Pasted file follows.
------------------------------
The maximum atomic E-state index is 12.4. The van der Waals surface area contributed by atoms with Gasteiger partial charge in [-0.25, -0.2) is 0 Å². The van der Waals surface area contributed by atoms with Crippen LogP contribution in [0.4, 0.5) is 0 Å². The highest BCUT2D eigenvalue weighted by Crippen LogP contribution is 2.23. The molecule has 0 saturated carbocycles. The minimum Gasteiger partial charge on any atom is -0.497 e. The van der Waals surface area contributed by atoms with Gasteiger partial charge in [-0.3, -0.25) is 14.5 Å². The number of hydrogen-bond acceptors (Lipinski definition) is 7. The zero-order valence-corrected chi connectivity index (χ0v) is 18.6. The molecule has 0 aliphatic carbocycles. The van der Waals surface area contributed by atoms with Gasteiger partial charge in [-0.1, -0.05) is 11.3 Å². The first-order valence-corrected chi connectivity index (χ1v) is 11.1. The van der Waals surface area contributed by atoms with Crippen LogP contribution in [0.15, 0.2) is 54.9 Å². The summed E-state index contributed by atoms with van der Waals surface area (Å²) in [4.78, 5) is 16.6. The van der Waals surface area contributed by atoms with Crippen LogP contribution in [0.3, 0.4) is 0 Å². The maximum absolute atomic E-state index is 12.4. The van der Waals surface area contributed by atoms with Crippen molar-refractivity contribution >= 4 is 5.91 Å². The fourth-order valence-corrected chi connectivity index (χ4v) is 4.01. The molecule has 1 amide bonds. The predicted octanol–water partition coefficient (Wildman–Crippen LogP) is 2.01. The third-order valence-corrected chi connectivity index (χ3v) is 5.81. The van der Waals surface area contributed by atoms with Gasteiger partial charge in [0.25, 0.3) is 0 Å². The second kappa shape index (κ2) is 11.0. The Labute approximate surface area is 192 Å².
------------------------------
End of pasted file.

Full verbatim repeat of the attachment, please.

The maximum atomic E-state index is 12.4. The van der Waals surface area contributed by atoms with Gasteiger partial charge in [-0.25, -0.2) is 0 Å². The van der Waals surface area contributed by atoms with Crippen LogP contribution in [0.4, 0.5) is 0 Å². The highest BCUT2D eigenvalue weighted by Crippen LogP contribution is 2.23. The molecule has 0 saturated carbocycles. The minimum Gasteiger partial charge on any atom is -0.497 e. The van der Waals surface area contributed by atoms with Gasteiger partial charge in [-0.3, -0.25) is 14.5 Å². The number of hydrogen-bond acceptors (Lipinski definition) is 7. The zero-order valence-corrected chi connectivity index (χ0v) is 18.6. The molecule has 0 aliphatic carbocycles. The van der Waals surface area contributed by atoms with Gasteiger partial charge in [-0.1, -0.05) is 11.3 Å². The first-order valence-corrected chi connectivity index (χ1v) is 11.1. The van der Waals surface area contributed by atoms with Crippen LogP contribution in [0.15, 0.2) is 54.9 Å². The summed E-state index contributed by atoms with van der Waals surface area (Å²) in [4.78, 5) is 16.6. The van der Waals surface area contributed by atoms with Crippen LogP contribution in [0.3, 0.4) is 0 Å². The maximum absolute atomic E-state index is 12.4. The van der Waals surface area contributed by atoms with Crippen molar-refractivity contribution >= 4 is 5.91 Å². The fourth-order valence-corrected chi connectivity index (χ4v) is 4.01. The molecule has 1 amide bonds. The predicted octanol–water partition coefficient (Wildman–Crippen LogP) is 2.01. The third-order valence-corrected chi connectivity index (χ3v) is 5.81. The van der Waals surface area contributed by atoms with Gasteiger partial charge in [0.25, 0.3) is 0 Å². The second kappa shape index (κ2) is 11.0. The Labute approximate surface area is 192 Å².